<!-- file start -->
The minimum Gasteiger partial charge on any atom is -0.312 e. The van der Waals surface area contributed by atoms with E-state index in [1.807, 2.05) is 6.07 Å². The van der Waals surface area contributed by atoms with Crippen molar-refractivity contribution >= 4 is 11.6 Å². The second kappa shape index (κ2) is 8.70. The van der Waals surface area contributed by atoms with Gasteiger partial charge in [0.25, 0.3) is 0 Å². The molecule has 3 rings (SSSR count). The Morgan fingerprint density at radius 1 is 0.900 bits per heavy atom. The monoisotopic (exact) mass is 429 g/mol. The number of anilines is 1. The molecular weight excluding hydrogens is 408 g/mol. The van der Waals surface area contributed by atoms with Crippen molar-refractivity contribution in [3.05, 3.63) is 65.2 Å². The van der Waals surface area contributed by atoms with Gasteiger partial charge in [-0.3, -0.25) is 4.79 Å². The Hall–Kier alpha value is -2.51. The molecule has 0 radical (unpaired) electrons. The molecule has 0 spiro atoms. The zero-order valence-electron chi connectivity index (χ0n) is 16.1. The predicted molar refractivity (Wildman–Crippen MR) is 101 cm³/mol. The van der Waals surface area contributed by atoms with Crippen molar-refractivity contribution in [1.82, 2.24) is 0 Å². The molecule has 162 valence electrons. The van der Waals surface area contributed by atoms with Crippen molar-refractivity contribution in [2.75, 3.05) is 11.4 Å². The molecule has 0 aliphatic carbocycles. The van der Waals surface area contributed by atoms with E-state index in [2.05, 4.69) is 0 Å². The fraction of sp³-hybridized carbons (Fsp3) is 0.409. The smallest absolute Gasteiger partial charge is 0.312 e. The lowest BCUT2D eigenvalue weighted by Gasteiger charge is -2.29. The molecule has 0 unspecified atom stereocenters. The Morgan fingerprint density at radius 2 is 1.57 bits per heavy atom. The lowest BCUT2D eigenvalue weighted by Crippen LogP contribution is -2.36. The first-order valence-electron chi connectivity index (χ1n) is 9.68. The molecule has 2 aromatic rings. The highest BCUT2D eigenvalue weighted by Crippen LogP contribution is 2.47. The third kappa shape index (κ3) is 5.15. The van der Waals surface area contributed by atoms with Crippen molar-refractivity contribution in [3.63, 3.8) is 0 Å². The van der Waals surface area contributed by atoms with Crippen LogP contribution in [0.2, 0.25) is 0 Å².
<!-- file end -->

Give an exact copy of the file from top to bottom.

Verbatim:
The minimum Gasteiger partial charge on any atom is -0.312 e. The van der Waals surface area contributed by atoms with E-state index in [1.807, 2.05) is 6.07 Å². The van der Waals surface area contributed by atoms with Crippen molar-refractivity contribution >= 4 is 11.6 Å². The second kappa shape index (κ2) is 8.70. The van der Waals surface area contributed by atoms with Gasteiger partial charge in [0.25, 0.3) is 0 Å². The molecule has 3 rings (SSSR count). The Morgan fingerprint density at radius 1 is 0.900 bits per heavy atom. The monoisotopic (exact) mass is 429 g/mol. The number of anilines is 1. The molecular weight excluding hydrogens is 408 g/mol. The van der Waals surface area contributed by atoms with Crippen molar-refractivity contribution in [3.05, 3.63) is 65.2 Å². The van der Waals surface area contributed by atoms with Gasteiger partial charge in [-0.3, -0.25) is 4.79 Å². The Hall–Kier alpha value is -2.51. The molecule has 0 radical (unpaired) electrons. The molecule has 0 spiro atoms. The zero-order valence-electron chi connectivity index (χ0n) is 16.1. The predicted molar refractivity (Wildman–Crippen MR) is 101 cm³/mol. The van der Waals surface area contributed by atoms with Crippen molar-refractivity contribution in [1.82, 2.24) is 0 Å². The molecule has 162 valence electrons. The van der Waals surface area contributed by atoms with Crippen molar-refractivity contribution in [2.75, 3.05) is 11.4 Å². The molecule has 0 aliphatic carbocycles. The van der Waals surface area contributed by atoms with E-state index in [2.05, 4.69) is 0 Å². The fraction of sp³-hybridized carbons (Fsp3) is 0.409. The smallest absolute Gasteiger partial charge is 0.312 e. The lowest BCUT2D eigenvalue weighted by Gasteiger charge is -2.29. The molecule has 0 unspecified atom stereocenters. The Morgan fingerprint density at radius 2 is 1.57 bits per heavy atom. The lowest BCUT2D eigenvalue weighted by Crippen LogP contribution is -2.36. The first-order valence-electron chi connectivity index (χ1n) is 9.68. The molecule has 2 aromatic rings. The highest BCUT2D eigenvalue weighted by Crippen LogP contribution is 2.47. The third kappa shape index (κ3) is 5.15. The van der Waals surface area contributed by atoms with Crippen molar-refractivity contribution in [3.63, 3.8) is 0 Å². The van der Waals surface area contributed by atoms with Crippen LogP contribution in [0.2, 0.25) is 0 Å².